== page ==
My attempts to speak to James Wood about this contretemps, or at least about his vision for the Getty going forward, have thus far been unsuccessful.

In other Getty news, the Trust recently issued a stern rebuttal to this LA Times piece by Jason Felch, which now bears a correction. Felch had cited a “1976 letter in which one of J. Paul Getty‘s closest advisors refers to
the museum’s ‘exploits over the bronze statue’ as a “crime.'” He said that the letter had been “uncovered by a Times reporter” and was likely to be cited in closing arguments in a court case (decision now pending) in Italy regarding the ownership of the Getty Bronze.

The Getty Trust states that the “bronze statue” referred to in that letter was not the “Statue of a Victorious Youth” that is now the subject of legal proceedings in Italy.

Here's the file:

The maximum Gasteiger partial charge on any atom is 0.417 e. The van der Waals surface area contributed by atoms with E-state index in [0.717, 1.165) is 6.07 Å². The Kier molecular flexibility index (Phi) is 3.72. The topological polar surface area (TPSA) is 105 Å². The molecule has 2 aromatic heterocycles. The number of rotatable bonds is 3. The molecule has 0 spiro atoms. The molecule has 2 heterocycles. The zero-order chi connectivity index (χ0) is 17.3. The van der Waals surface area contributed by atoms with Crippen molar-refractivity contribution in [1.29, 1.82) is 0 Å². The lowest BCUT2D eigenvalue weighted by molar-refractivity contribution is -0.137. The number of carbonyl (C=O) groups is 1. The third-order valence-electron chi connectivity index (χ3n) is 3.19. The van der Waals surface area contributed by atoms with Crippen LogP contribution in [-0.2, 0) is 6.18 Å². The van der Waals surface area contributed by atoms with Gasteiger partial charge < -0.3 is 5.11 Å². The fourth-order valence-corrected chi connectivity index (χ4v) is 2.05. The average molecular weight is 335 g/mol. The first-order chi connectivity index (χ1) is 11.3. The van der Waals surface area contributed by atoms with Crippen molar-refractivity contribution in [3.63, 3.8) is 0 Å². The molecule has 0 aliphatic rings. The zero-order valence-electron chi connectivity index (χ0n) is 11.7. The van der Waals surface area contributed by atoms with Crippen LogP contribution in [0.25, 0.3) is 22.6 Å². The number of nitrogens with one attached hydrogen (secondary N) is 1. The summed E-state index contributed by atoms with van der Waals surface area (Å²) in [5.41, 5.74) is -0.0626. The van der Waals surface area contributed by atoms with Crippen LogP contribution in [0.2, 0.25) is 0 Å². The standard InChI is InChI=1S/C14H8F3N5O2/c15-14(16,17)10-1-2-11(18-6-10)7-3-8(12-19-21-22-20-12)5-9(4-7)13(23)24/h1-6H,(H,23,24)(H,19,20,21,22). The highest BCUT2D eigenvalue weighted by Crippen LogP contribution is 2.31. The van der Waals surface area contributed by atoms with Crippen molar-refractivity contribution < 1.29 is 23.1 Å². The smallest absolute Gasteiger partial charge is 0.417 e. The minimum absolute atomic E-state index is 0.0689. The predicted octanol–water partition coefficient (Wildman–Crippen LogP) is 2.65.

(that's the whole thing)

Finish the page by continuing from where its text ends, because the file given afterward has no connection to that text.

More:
This from the statement sent to the Getty’s staff:

It would be a tragedy
for the Getty, and LA residents who have come to love the “Statue of a
Victorious Youth,” if incorrect information contained in a Times story,
available to the prosecution in Italy at a critical moment, played a
role in a verdict against the Getty.

And in another Getty development, the museum, under the interim directorship of David Bomford, former associate director for collections, recently announced Brand’s last major acquisitions coup—the $4.56-million purchase on Jan. 27 at Christie’s, New York, of Boilly‘s “The Entrance to the Turkish Garden Café,” 1812: